U.S. attorneys are opposing efforts to have seven criminal counts dismissed against Sheriff Robert Arnold and two co-defendants before their Feb. 7, 2017 trial on federal corruption charges.
In a filing before U.S. District Court Judge Kevin Sharp, federal prosecutors note Arnold, former Chief Administrative Deputy Joe Russell and Arnold's uncle, John Vandeveer of Marietta, Ga., previously acknowledged a 14-count indictment "is plainly sufficient (on its face)" but now contend seven counts are meritless "because the wire communications at issue were not 'in furtherance of' the alleged scheme to defraud."
"This is ultimately a question for the jury to decide, and Arnold is free to present these arguments at trial," the prosecutors' filing states.
All three face a 14-count indictment stemming from an unauthorized plan to sell e-cigarettes to Rutherford County jail inmates through a company co-owned by Russell and Vanderveer, in which Arnold invested. From December 2013 to April 2015, when the media began reporting on the scheme, Arnold received $66,790, Russell $52,234 and Vanderveer $49,545, according to the indictment.
Judge Sharp recently said the trial will be held as scheduled, as long as he rules quickly on the defense motions.
The indictment contends the defendants set up a scheme to defraud Rutherford County of money and property and to defraud the county and its residents of "their right to honest services, through bribery and kickbacks," and it identifies several emails and one mailing transmitted "for the purpose of executing" the scheme.
Prosecutors say Arnold's motion to dismiss failed to identify any case in which the counts of an indictment were dropped because emails or wirings failed to advance the scheme. They point out the sheriff's defense "tacitly admits that his argument presents a question ultimately to be resolved at trial" when he acknowledges in his motion that the government might be able to explain how each count "furthered the alleged scheme."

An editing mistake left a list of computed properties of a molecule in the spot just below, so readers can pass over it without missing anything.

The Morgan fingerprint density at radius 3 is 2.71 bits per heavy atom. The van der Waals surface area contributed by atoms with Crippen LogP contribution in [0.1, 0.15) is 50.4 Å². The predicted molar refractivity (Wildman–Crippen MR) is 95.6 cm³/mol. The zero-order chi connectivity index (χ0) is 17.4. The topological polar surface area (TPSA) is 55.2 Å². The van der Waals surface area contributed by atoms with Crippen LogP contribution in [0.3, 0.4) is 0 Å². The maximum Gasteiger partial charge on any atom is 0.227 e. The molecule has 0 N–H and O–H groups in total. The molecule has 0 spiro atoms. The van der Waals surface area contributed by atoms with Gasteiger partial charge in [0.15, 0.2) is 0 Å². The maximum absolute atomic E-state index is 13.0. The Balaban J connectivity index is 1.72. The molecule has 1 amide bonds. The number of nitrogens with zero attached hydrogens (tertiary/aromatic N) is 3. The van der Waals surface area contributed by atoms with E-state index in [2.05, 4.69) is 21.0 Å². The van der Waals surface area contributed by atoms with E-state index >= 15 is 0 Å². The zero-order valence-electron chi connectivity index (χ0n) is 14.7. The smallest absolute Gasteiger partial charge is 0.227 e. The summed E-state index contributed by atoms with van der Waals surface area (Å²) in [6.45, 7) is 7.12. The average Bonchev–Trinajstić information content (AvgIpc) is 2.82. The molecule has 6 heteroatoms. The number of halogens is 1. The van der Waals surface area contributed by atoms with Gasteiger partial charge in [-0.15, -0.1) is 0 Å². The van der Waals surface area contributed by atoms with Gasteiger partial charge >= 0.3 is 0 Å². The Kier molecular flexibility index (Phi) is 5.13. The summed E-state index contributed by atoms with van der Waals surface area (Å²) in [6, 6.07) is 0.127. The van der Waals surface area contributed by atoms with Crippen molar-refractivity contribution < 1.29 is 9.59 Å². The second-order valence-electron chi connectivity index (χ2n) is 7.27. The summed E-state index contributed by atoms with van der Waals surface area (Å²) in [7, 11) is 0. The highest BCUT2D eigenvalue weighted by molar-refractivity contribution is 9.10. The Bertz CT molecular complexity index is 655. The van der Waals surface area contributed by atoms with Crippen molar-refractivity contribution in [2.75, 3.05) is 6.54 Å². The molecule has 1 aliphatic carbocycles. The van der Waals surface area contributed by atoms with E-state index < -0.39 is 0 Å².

Furthermore, federal attorneys say the messages in question did advance the scheme.
Jurors will find the wirings were used to execute the scheme, such as emails sent to a Chinese company to negotiate the purchase and price of e-cigarettes, the sale of which is "at the core of the scheme to defraud," prosecutors contend.
Other wirings show the defendants trying to "disguise" the role of Arnold and Russell in JailCigs and "misrepresent the benefits that had supposedly accrued to Rutherford County." Records show Russell was a co-owner of JailCigs with Vanderveer and Arnold was a main investor.
In one email Russell sent to an Alabama jail seeking its business he stated the program had been "quite successful" in Rutherford County" and noted "we have a good relationship with the vendor which is why I am doing this favor for him."
Arnold forwarded another email to Russell and Vanderveer from a journalist with The Murfreesboro Post posing several questions such as whether "the sheriff's office or jail ha(s) a contract with JailCigs" and how much money has been paid to Rutherford County, in light of Arnold's statement to "TV reporters (that) some of the revenue from Jail Cigs goes into the county's general fund."
County officials have said no money from JailCigs made its way to the general fund.
"These misleading statements and misrepresentations are part and parcel of the scheme to defraud Rutherford County of money and property and defraud Rutherford County and its citizens of the right to honest services," the filing states. "They also were intended to have the effect of lulling those who interacted with either JailCigs or the Sheriff's Office into a false sense of security regarding the propriety of the relationship between the company and the office."
In yet another email from Russell to a JailCigs customer, he tries to further the scheme by encouraging a vote for Arnold, saying the "program will end if Sheriff Arnold is not re-elected."
As for questions from the reporter, prosecutors say Arnold forwarded it to co-conspirators "to make them aware of the investigation. It was an essential part of the scheme to defraud for the defendants to coordinate their story regarding the relationship between JailCigs and the Sheriff's Office, and to assuage any concerns about whether the relationship was proper.
"If an investigative reporter learned the truth about Arnold and Russell's involvement in JailCigs, then it is likely that the scheme to defraud Rutherford County and its citizens would unravel," the filing states.
Sam Stockard may be reached at email@example.com.